This session finished with a precocious young American wowing the audience of a TED conference into giving her a standing ovation. I wasn’t convinced: I would have preferred to see some video of the more normal people Julia has worked with. I was left with thought about generational discord: a foretaste, perhaps, of the greater battles to come when future generations realise what a mess – ecological and economical – the current bearers of power have left them. A topic for a future TEDxTuttle discussion, perhaps.
The next session dealt with recent developments in social media. First up was Caroline Wierte who works at Cass; she spoke about her as yet unpublished research into the impact of social media in word-of-mouth marketing. She focused on Twitter and the role of tweets on the cash take of movies in their first weekend showing – a big indicator of a movies ultimate financial success. She’s developed models to compare current movies (where Twitter might be an influence) against a control of equivalent pre-Twitter movies. She also controlled for the nature of the tweet – positive, neutral or negative. It was an interesting, if as yet inconclusive, talk, and prompted a broad discussion about the nature of influence in social media – who one trusts and why.
Lloyd Davis, Tuttle’s founder and mainstay, followed. Lloyd was talking about his recent Tuttle2Texas adventure – a rail journey from Boston to SxSWi in Austin, Texas, in the company of other Tuttle people, and then onward to Los Angeles. I’ve heard Lloyd talk about Tuttle2Texas before – and, it has to be said, I was in part involved in the planning, so I must confess an interest. As Lloyd discussed the trip and the impact it had on him, as well as what he learned from the people and communities he met on the way, a slide show of the pictures he took a long the (long distance) way rolled on behind him. The combination of the images and Lloyd’s words was interesting: as yet the pictures are unedited, so there was a rough immediacy to them that matched the somewhat alienated feeling that Lloyd’s travels encompassed.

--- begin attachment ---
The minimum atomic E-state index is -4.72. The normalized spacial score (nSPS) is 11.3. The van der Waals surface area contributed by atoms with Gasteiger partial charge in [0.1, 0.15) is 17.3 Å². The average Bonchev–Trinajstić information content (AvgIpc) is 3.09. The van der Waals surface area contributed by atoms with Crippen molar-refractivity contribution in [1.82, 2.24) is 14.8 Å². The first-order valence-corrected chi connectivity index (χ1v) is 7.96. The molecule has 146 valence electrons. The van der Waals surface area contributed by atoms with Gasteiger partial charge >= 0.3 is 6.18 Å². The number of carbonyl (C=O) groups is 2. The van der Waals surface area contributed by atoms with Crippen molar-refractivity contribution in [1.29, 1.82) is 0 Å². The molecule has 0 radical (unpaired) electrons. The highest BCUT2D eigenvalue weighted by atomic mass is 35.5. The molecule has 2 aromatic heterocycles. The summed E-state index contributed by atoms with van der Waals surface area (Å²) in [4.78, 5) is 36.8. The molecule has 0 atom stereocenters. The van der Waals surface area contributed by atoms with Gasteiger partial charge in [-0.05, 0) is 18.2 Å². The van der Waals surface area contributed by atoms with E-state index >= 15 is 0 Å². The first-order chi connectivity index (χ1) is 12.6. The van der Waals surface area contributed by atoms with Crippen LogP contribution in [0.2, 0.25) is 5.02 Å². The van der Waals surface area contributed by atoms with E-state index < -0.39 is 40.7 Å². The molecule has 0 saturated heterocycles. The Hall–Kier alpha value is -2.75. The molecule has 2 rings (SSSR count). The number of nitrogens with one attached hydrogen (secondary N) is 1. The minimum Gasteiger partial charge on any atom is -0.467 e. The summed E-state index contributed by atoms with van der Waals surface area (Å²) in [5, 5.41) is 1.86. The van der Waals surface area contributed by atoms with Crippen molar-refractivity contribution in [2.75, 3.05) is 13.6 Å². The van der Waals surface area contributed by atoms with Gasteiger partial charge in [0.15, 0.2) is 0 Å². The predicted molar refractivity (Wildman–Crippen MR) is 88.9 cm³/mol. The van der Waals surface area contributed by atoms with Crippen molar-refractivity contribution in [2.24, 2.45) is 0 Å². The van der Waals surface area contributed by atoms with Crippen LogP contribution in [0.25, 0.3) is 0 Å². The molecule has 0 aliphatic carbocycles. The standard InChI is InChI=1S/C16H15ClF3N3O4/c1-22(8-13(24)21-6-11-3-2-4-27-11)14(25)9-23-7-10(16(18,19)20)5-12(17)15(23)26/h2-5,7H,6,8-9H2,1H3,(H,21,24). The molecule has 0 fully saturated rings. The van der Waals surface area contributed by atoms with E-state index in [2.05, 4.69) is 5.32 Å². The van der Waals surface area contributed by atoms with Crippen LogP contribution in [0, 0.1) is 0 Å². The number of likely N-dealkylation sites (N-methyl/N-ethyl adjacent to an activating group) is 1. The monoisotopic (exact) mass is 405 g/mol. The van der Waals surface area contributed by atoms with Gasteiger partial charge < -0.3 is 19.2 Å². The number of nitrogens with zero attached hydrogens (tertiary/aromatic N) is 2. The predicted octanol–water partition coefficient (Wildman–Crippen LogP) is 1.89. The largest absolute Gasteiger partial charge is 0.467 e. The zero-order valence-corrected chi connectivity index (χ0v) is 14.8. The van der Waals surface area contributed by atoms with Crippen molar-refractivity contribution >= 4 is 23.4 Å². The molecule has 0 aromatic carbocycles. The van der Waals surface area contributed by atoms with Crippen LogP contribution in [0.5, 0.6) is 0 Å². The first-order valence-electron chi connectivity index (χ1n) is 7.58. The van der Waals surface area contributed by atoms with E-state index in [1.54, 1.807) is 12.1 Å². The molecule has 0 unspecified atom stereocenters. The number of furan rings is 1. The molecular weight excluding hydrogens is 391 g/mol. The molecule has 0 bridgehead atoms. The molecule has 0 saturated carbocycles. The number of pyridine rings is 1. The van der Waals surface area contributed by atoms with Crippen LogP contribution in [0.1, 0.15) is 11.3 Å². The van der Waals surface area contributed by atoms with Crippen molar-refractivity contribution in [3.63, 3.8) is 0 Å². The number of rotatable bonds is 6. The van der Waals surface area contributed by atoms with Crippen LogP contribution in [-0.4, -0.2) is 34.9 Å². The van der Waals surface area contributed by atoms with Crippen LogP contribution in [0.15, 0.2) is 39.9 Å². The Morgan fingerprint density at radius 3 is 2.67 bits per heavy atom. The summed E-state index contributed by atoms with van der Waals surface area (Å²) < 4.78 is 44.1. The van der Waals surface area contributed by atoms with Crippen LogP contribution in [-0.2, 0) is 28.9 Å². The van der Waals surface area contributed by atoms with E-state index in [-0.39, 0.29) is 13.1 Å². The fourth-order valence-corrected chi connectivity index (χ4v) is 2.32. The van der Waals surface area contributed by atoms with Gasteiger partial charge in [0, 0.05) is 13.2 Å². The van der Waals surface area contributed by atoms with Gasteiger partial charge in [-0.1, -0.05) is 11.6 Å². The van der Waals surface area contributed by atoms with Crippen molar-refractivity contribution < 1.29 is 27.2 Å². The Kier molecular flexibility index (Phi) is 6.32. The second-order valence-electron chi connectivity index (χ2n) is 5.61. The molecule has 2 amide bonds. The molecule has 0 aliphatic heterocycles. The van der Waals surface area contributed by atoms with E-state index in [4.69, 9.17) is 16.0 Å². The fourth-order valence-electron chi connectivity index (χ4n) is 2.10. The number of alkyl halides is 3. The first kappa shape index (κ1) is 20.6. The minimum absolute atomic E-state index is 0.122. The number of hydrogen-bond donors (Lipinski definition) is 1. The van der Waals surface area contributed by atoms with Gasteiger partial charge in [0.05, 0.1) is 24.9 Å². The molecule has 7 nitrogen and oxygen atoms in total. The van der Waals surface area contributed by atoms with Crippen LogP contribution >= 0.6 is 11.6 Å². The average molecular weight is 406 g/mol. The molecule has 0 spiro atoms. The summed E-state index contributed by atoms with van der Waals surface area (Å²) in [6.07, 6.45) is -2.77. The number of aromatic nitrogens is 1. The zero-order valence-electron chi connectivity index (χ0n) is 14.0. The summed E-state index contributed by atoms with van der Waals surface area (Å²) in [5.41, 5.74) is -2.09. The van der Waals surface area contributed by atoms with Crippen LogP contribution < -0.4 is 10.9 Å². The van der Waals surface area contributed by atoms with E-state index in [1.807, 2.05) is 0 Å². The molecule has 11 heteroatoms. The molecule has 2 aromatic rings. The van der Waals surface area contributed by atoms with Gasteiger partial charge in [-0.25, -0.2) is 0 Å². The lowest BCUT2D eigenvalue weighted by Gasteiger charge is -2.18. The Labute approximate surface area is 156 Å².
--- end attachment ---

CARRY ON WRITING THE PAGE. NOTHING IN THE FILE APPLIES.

There seemed to be a lot to learn here. Lloyd described how whenever the Tuttle folk needed help, all they had to do was ask – the various communities, in the US and back in the UK, came up with solutions, even if they weren’t quite the solution originally envisaged. There was a real feeling of the power of improvisation in what Lloyd and others accomplished: a whistle stop tour (literally) of the eastern USA, finding help and friends a long the way. His insights into the different cultures – in conversation, for instance, in the UK it is polite to wait to talk, and in the US polite to fill the silence (a cultural conversational death spiral…) – were enlightening and brave, and rewarding.
The second TEDtalk video featuered Jane McGonigal talking about online games and learning; and how to save the world. She reckoned that the solutions to the world’s problems was probably out there, and that the way to access those solutions may well be by utilising the skills, dedication, collaboration and brain-power of the many millions of people who play online games. She makes a convincing case, but it is probably best if you watch the video and take away your own views!
The afternoon finished up with Steve and Lobelia‘s exploration of music and social media, and the opportunities that social media present for a different business model. Although Steve mapped out how he and Lobelia had got to where they are – how they used technology both to create and distribute their art – I couldn’t help but look forward: new technologies create lots of different opportunities; some of which succeed for some people, others maybe won’t for anyone. Time will tell…